Throwback Thursday: My Fourth of July

Nadia July 2009 02

When people talk about the 4th of July, they immediately discuss the fireworks and fun, the BBQ they indulged in—all of that great stuff. And when they ask how my 4th of July was, it’s always the same answer: “It was okay”. The reason for that is because, even though I’m a self-proclaimed Hoosier at heart and someone who plans on moving to the U.S soon, I haven’t ever really celebrated the day with anyone. To me, it’s just another day because discussing the day forcefully feeds me a memory from five years ago I can never wipe clean. I’m immediately thrown back to how I spent my 4th of July in a hospital some five years ago now, barely watching Mr. Smith Goes To Washington on TV in a quiet, cold waiting room, awaiting a doctor to tell me that everything was going to be okay.

Everything was going to be fine.

With my head in my hands, I was smack-dab in the middle of that surreal moment to what life was all about: Unpredictability. I’m someone who needs to know answers when things happen and can be quite impatient. I guess that’s been my biggest test in life—to become more patient. And it’s funny because since 2009, God has shown me through the love in my heart and faith from my soul that patience is a necessity if I really want to hear what He’s saying and showing me.

I don’t share much about my private life online because I did that once and I got hurt by someone I trusted. The closest I’ve come to really divulging a part of my life was in a piece for healthcare in the U.S over at Newsvine after my best friend suggested I go ahead and do it. In many ways, social media has sort of created an introverted version of me and for good reason. I think it does that with everyone though, but anyway, if you know me well enough (and shared that summer with me) you know what July 4th means.

Let me start by saying that I have an amazing sister. She has always been there for me and I love her more than anything. The best thing about being the youngest and having an older sister was that from the moment I was born, I always had a friend—a forever friend—who would constantly look out for me and be there for me. It’s hard enough to make friends in this world and to have them stay and fight for you, but to have one that was given to me as a gift is a true blessing. I look up to her more than anything and am truly happy she is my sister and my best friend.

When my sister turned 17, things started changing. I couldn’t play with her outside much because she would complain of a constant, excruciating pain in her stomach and was running to the bathroom quite often. She would stay in bed for hours and began facing what doctors primarily diagnosed as “growth spurts” or “menstruating pains”. After many doctors and second opinions, my sister was finally diagnosed with Crohn’s Disease. At this point in life, the Internet didn’t really exist and it was something that no one really knew much about. Today, a lot of people know about Crohn’s and what it’s all about.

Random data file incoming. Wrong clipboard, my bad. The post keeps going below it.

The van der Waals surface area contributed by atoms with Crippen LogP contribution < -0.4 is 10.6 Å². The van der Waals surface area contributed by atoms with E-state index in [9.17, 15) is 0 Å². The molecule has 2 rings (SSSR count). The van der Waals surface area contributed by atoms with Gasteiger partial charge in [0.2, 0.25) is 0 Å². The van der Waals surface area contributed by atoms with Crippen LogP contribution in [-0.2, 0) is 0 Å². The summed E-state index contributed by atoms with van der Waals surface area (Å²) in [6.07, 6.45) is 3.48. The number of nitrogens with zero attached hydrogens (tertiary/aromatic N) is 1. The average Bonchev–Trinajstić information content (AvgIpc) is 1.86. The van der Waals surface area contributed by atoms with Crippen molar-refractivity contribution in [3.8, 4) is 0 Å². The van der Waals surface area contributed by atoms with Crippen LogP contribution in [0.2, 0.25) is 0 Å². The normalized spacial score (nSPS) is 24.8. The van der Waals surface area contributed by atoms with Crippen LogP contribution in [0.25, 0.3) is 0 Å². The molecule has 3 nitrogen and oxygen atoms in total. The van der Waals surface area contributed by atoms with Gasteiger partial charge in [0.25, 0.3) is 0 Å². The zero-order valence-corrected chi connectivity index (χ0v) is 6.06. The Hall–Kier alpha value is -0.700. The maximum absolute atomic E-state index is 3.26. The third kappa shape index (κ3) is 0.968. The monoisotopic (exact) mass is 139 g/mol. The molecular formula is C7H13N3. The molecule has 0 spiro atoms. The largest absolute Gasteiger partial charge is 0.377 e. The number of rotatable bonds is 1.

For those who are unaware, here is an excerpt from the Mayo Clinic:

Crohn's Disease is an inflammatory bowel disease (IBD). It causes inflammation of the lining of your digestive tract, which can lead to abdominal pain, severe diarrhea and even malnutrition. Inflammation caused by Crohn's disease can involve different areas of the digestive tract in different people. 

The inflammation caused by Crohn's disease often spreads deep into the layers of affected bowel tissue. Like ulcerative colitis, another common IBD, Crohn'sdisease can be both painful and debilitating, and sometimes may lead to life-threatening complications.

While there's no known cure for Crohn's disease, therapies can greatly reduce the signs and symptoms of Crohn's disease and even bring about long-term remission. With treatment, many people with Crohn's disease are able to function well.

She was prescribed Pentasa at the age of 17, 18 and was doing well for a while. Shortly before her high school graduation, my sister starting feeling new pains. It was later discovered she had a fistula. She had her first operation in 2000 and that was a battle in itself. She didn’t feel normal and was not doing all too good self-esteem-wise. She gave up a lot just to be “normal”. At one point, a lot of her friends didn’t believe she could be in such pain and regarded her calling off invites to parties and get-togethers as nothing more than “excuses”. It was hard. I saw her go through a very dark period and it was hurting me seeing her go through that. My big sister. My hero. And there was nothing I could do about it.

After my high school graduation in 2003, my family decided to move up north to the countryside as it would do some good for us. It was a good move and one I don’t regret because I discovered who my real friends were because of it. You see, if friends are true friends, they will make the trek. Anyway, I knew the move would be good for us and it was for the first few months. My sister loved horses and our new house would overlook a stable where she could sit for hours and watch horses gallop by. In such a sense, she would regain aspects of her childhood that she lost from the disease just by sitting and admiring the horses. However, that realm of calm would soon vanish as she would start getting flare-ups, would throw up when food didn’t agree with her, and lost a ton of weight because of it. Her flare-ups lasted for almost five years with not a single doctor knowing what would trigger her flare-ups, what caused them, and what was truly happening inside her as every blood test and CT Scan showed up “normal”. So many doctors asked her to make a food journal and when she did, the alleged “safe” foods would later turn on her.